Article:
By Kat Bein
By Shea Serrano
By S. Pajot
By Terrence McCoy
By Falyn Freyman
By Shea Serrano
By Jacob Katel
By Michael E. Miller
At the outset of Newman's Faust, the Lord is singing his happy tunes, exhorting the newly dead to hop on his "Glory Train" for redemption, and celebrating his almighty power over a world he's long ignored ("I've been busy up here, you know," the Lord explains). As Newman describes him in the script, God is a deity who has begun to doubt his own immortality: He has become lethargic, bored, listening to Hawaiian music and playing golf all day. He's not a mean God, not a vengeful God -- despite his comments early on that he's thrown the Buddhists out with the trash -- but a lazy God.
The Lord of Faust isn't too far removed from the Almighty that Newman portrayed in "God's Song (That's Why I Love Mankind)" on 1972's Sail Away -- a God for whom "man means nothing," a God who laughs at man's prayers. "You all must be crazy to put your faith in me," God sings on Sail Away. "That's why I love mankind."
Newman, though, argues that the God of Faust isn't as nasty as the one who sings "God's Song." In fact, Newman likes to say his newest incarnation is just "careless."
"He doesn't do one really mean thing," Newman notes. "He doesn't do anything to hurt anybody. There are terrible things that happen and his explanation is, 'My ways are mysterious.' But that's where you end up if you get in a theological discussion with somebody who believes in such things. It's an unanswerable. Whenever I was in trouble, I'd just say, 'Well, yes, you don't understand me,'" he adds with a laugh. "'Ah, my ways are mysterious.'
"The line about throwing the Buddhists out with the trash is a slip because God's a little grumpy. I say in the liner notes he's having an off day, but there's no meanness in him in the show and on the album. It's a mistake, but I just couldn't resist having him be a little exclusive about who gets in. I mainly couldn't resist the angels' reaction: 'Oh, no, oh, whoa, Buddhists.' It's so harmless and benign."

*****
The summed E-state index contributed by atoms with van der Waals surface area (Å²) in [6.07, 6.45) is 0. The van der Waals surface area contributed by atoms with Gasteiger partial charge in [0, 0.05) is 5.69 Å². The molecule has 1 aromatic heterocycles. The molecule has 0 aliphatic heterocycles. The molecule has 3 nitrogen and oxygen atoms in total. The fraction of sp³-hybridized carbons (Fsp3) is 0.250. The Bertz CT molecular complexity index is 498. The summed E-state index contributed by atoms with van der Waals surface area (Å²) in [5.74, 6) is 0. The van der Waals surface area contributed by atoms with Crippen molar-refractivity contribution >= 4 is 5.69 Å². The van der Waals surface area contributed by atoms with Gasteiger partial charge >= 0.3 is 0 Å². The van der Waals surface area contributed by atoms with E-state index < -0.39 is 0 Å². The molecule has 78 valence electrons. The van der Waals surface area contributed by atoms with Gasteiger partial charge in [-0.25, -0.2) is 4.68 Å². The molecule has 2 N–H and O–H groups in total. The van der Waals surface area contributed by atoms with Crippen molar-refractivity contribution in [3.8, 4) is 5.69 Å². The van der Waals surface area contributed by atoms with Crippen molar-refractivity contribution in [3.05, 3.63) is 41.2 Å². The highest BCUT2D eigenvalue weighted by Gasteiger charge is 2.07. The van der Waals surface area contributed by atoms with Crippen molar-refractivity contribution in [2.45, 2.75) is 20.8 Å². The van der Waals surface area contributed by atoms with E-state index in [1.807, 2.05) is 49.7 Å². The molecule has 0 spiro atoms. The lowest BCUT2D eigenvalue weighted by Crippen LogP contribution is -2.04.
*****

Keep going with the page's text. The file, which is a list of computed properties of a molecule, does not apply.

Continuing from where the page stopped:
When it comes to mistakes, none are greater than those made by Lucifer, God's old boyhood chum. The Lord kicks him out of Heaven during the first few pages of Faust for calling God "a master of bullshit." The Devil, like God, isn't necessarily evil, just restless; he's the ultimate nonbeliever with too much time on his hands, and he'd like to regain his rightful place at the Lord's side and set up his palace in Heaven. As it is, the Devil is forced to reign in Hell, where it's hot all the time and the grass has all been replaced by spots of blue Astroturf.
Not that Heaven's a significantly better option -- as Newman describes it in his script, "Groups of angels are engaged in various soft hippielike activities, a re-enactment of the Whole Earth Catalog Games" A but the Devil has become so bored down in Hell, boiling, frying, and generally making the afterlife miserable, that he has decided he'd like to give God a hard time after so many years. So the Devil has returned to Heaven to tell God that he, Lucifer, no longer has to work to make humans evil because they now do a good job of it on their own.
"They think of things to do to each other that even I, in my wildest, my most insane fantasies of a perfect world, would be too modest to hope for," the Devil tells the Lord.
"They're not bad," God says. "They're weak."
"Did you know this is the worst century we've ever had?" the Devil wonders. "The worst. Did you know that?"
"Worse than the Fourteenth Century?" God gasps. "Come on!"
The Devil bets the Lord that he can pick a "representative specimen of mankind" from the Balkans or maybe Troy, New York, and prove to the Lord how corrupt humans have become. They settle on Henry Faust, a nineteen-year-old freshman at Notre Dame University who's in his third year of college.
Faust -- as "played" on the album by Don Henley, so perfect and sharp is Newman's eye for casting -- is a self-absorbed pretty-boy egomaniac whose only desire in life is to own a video-game company like Nintendo. Faust is only too happy to sign over his soul to the Devil in exchange for such certain fame and fortune; as Faust sees it, he's getting "something for nothing," which the Devil figures is about as good as the deal's going to get.
"Faust is a pain in the ass for the Devil in the original, and he is in mine, too," Newman points out. "He's completely a schmuck, yeah. He's a kid. You don't get anything back. When you look in his eyes it's like looking into the eyes of a goat. It's hard for people to understand. Some of the people in the theater say, 'Well, he should have an arc' and 'What happens to him? Is he good?' And I tell them no -- he doesn't want to go to Disneyland, he doesn't want to go back in time, he doesn't want to do anything. He doesn't know what he wants to do, and we really don't know what he wants to do.